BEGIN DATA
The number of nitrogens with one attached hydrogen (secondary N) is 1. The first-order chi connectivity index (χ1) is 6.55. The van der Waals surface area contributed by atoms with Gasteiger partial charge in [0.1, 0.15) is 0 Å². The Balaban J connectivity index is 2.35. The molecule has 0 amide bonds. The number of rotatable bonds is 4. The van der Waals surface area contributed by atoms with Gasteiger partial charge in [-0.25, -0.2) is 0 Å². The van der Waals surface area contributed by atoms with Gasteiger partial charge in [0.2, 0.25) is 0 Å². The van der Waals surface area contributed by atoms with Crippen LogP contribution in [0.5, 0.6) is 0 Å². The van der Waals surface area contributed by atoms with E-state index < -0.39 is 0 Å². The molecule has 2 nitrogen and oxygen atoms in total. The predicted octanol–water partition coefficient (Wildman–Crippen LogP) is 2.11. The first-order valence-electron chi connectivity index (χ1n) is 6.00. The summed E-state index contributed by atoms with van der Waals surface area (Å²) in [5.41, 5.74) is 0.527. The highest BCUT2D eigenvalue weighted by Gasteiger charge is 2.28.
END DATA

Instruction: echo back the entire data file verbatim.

The number of nitrogens with one attached hydrogen (secondary N) is 1. The first-order chi connectivity index (χ1) is 6.55. The van der Waals surface area contributed by atoms with Gasteiger partial charge in [0.1, 0.15) is 0 Å². The Balaban J connectivity index is 2.35. The molecule has 0 amide bonds. The number of rotatable bonds is 4. The van der Waals surface area contributed by atoms with Gasteiger partial charge in [-0.25, -0.2) is 0 Å². The van der Waals surface area contributed by atoms with Gasteiger partial charge in [0.2, 0.25) is 0 Å². The van der Waals surface area contributed by atoms with Crippen LogP contribution in [0.5, 0.6) is 0 Å². The van der Waals surface area contributed by atoms with E-state index < -0.39 is 0 Å². The molecule has 2 nitrogen and oxygen atoms in total. The predicted octanol–water partition coefficient (Wildman–Crippen LogP) is 2.11. The first-order valence-electron chi connectivity index (χ1n) is 6.00. The summed E-state index contributed by atoms with van der Waals surface area (Å²) in [5.41, 5.74) is 0.527. The highest BCUT2D eigenvalue weighted by Gasteiger charge is 2.28.